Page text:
Power plant article creates a spark
It’s been a while since I got to take you behind-the-scenes of how a news story comes together, so sit back as I explain my two-part series on a lawsuit against a company owned by Gov. Jim Justice brought by a company that just got a tax break from the state.
First of all, let me do a little throat-clearing. I’m from Pleasants County, an attendee of St. Marys High School and a graduate of North Pleasants Christian School. I can tell you that the $12.5 million business and occupation tax break is huge for the county.
If you’re from the county, you know someone who has worked at Pleasants Power. As a kid, my own father worked part-time there as a security guard. He was in the U.S. Marine Corps in 1977 and was not around when the cooling tower collapse at the plant claimed the lives of 51 people, including four brothers. My dad still has the newspaper clipping from that tragedy.
I say all of that to say that removing the business and occupation tax was the right thing to do. It was the only coal-fired power plant in the state still paying it. The tax break was a matter of fairness and staves off a closing in the short-term which would have cost the county, the region, and the state hundreds of millions more than the state will lose by letting the FirstEnergy Solutions $12.5 million annually.
So, am I biased? You tell me. I’ve now written three positive stories on the Pleasants Power tax break. But I have also written two stories on how one of the 116 companies listed on Gov. Justice’s financial disclosure form for 2019 was being sued for $3.1 million by the same company that just got the tax break.
As most new stories do, it starts with a tip. In this case, I was told Monday to give FES’ bankruptcy filing a look. It’s easy to do through the federal government’s PACER system, alongside CourtListener, a website that allows you to get alerts when new federal court filings are uploaded.
It didn’t take long to find it. As you’ve seen, I’ve written about a number of stories about Justice’s various companies in federal court. The name hit me like neon lights: Bluestone Energy Sales. Turns out they had a deal with FES in 2016 to stockpile coal in case of a disruption in the supply of coal from Murray Energy’s union mines.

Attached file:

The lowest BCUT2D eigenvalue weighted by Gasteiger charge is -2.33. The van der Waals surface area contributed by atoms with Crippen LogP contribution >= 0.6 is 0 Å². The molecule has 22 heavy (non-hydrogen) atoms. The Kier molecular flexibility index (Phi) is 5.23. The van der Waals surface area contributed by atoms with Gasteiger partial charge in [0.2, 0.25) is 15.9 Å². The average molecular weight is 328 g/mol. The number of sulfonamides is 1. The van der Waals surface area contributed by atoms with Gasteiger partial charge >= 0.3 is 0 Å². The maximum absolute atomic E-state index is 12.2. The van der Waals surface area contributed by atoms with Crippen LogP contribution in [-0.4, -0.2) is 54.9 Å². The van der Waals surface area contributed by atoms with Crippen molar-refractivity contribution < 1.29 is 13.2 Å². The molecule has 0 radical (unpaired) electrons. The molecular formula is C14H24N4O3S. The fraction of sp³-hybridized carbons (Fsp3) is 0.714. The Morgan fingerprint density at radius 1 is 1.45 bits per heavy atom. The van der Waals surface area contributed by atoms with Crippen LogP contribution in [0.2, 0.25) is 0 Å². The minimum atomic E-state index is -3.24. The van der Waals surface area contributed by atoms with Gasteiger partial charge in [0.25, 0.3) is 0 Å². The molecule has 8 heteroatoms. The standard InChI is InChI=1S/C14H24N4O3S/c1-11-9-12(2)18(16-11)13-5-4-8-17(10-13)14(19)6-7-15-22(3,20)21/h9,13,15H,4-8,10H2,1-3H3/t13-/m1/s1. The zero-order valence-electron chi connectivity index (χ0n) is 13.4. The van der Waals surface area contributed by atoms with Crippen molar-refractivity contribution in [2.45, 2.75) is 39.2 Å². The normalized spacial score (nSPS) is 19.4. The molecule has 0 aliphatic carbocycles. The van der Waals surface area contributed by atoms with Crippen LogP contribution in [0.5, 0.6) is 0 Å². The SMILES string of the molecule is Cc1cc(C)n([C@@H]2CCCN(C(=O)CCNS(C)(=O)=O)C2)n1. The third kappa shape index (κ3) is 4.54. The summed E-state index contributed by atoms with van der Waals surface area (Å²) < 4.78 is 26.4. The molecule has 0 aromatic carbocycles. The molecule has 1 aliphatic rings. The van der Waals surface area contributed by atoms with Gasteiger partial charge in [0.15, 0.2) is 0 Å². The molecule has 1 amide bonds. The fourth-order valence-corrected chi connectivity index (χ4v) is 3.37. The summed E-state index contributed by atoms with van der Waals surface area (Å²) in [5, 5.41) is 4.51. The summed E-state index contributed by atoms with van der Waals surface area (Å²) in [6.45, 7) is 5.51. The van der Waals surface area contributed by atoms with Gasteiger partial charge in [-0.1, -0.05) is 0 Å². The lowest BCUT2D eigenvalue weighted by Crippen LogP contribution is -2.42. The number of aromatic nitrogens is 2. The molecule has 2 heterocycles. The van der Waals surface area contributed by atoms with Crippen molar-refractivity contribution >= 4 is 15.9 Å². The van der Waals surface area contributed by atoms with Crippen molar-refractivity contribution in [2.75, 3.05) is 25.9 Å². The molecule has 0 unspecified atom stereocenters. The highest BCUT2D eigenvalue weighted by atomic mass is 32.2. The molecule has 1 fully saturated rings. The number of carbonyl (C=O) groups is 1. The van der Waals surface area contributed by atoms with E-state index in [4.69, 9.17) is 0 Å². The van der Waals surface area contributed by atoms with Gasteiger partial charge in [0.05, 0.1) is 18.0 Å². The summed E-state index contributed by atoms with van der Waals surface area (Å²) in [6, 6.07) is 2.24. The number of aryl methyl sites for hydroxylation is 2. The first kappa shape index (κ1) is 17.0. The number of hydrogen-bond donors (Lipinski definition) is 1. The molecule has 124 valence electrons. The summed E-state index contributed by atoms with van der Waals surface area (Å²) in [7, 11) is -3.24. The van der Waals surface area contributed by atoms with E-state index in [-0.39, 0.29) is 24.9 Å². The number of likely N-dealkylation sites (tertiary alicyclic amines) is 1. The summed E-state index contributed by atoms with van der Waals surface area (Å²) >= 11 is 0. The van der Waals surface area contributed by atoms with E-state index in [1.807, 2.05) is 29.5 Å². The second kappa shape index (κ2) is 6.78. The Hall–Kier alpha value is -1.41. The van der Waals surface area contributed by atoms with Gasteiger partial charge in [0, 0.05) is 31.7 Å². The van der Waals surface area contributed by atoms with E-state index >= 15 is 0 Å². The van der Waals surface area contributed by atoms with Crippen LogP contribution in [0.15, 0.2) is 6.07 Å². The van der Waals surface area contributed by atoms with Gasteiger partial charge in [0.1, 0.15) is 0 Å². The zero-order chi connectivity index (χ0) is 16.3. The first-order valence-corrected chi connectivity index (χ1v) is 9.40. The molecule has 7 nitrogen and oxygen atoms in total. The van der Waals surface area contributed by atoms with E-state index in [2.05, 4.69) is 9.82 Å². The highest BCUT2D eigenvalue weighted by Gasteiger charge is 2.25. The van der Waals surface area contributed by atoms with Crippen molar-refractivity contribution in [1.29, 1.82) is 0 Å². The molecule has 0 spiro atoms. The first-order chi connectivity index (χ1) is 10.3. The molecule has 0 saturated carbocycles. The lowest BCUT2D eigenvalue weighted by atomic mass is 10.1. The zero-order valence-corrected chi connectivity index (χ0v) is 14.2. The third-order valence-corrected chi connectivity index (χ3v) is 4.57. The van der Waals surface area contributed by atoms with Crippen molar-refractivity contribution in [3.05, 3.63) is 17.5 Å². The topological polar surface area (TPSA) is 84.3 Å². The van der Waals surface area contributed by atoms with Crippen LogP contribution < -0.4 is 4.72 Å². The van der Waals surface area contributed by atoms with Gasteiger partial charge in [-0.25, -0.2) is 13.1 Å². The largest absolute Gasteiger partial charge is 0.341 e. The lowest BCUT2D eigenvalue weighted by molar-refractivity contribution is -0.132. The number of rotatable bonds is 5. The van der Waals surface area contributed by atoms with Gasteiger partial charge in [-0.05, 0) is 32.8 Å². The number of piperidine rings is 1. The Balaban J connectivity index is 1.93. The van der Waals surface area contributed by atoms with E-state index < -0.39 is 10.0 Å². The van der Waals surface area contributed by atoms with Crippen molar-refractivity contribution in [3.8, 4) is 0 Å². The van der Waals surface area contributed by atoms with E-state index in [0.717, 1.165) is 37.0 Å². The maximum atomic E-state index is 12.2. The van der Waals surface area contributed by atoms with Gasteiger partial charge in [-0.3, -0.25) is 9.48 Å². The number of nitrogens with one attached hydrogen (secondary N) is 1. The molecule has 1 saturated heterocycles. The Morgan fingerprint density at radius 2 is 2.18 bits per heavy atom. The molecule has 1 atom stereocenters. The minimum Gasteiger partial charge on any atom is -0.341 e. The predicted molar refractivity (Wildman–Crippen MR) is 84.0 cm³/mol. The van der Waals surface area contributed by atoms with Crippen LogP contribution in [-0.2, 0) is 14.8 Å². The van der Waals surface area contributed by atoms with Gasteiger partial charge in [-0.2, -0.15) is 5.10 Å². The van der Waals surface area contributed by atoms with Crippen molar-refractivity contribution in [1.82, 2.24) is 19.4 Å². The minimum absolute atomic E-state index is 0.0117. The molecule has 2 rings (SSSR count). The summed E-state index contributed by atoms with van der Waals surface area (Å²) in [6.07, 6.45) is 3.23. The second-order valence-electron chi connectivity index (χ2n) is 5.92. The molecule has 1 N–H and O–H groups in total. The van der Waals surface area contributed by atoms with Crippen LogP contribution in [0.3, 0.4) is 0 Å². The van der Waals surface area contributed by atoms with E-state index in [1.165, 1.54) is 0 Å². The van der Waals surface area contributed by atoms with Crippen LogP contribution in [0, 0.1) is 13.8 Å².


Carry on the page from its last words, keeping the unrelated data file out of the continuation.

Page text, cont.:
That disruption never happened, so Bluestone agreed to sell the stockpiled coal on FES’ behalf and pay them. If there was any coal left at a certain date, Bluestone was supposed to pay FES $40 for every ton still left. FES believes they’re owed $3.1 million. As part of their chapter 11 bankruptcy they filed suit against Bluestone to get that money. Bluestone believes they paid them what that tonnage was worth based on the stockpile deteriorating due to weather.
To be clear, beyond FES owning Pleasants Power, Justice owning Bluestone Energy Sales, and Justice adding a bill to the special session for a tax break for FES, I have no idea if any improprieties occurred. The reason I wrote the story, however, is because I felt the public had a right to know this case was lurking in the background. I’m also watching this lawsuit in case it’s resolved in any way.
It was a one-day story unless something happens with the lawsuit. That is until I received a statement Wednesday from a “representative of Justice’s companies.” I used to do government public relations, and the last thing you want to do in public relations is keep a story damaging to your client in the news for another day. By sending me a comment nearly half a day after my first story ran, I pretty much had to write a second story.
Secondly, only two of the 116 companies listed on Justice’s most recent financial disclosure are in blind trusts, where companies are temporarily turned over to an independent board or group of people. This is done to protect elected officials from conflicts of interest. Justice has balked at the need to do blind trusts for all his companies, instead turning them over to his son and daughter to manage.
Jay Justice runs the coal side of the governor’s businesses. The “representative of Justice’s companies” sent me a statement, but not from Jay. The statement was on behalf of the “governor.” By doing that, it sure makes it look like the company was aware of the work Justice did getting the FES tax break bill passed. It also didn’t help that the attorney for Bluestone said there was no quid pro quo without being asked.
Look, I still believe the tax break to save Pleasants Power was appropriate. I believe the Governor’s Office and Bluestone’s attorney when they tell me Justice was unaware of the lawsuit. I have no reason at this time to believe there is quid pro quo, nor have I made any assertions that there was.
If anything, this is a perfect example as to why Justice’s businesses should all be in blind trusts. If Bluestone Energy Sales had been in a blind trust, I doubt I would have written the first story. With 116 companies, many involved in various lawsuits in federal court, this was bound to happen. It’s painfully obvious the left hand of Justice’s companies don’t know what the right hand is doing.
But that is how you turn a one-day story into a two-day story. And it’s a shame, because it could overshadow a good thing for Pleasants County. I don’t think it puts the bill in jeopardy, but I do have to wonder if the governor will sign it or let it become law without his signature.
(Adams is the state government reporter for Ogden Newspapers. He can be contacted at firstname.lastname@example.org)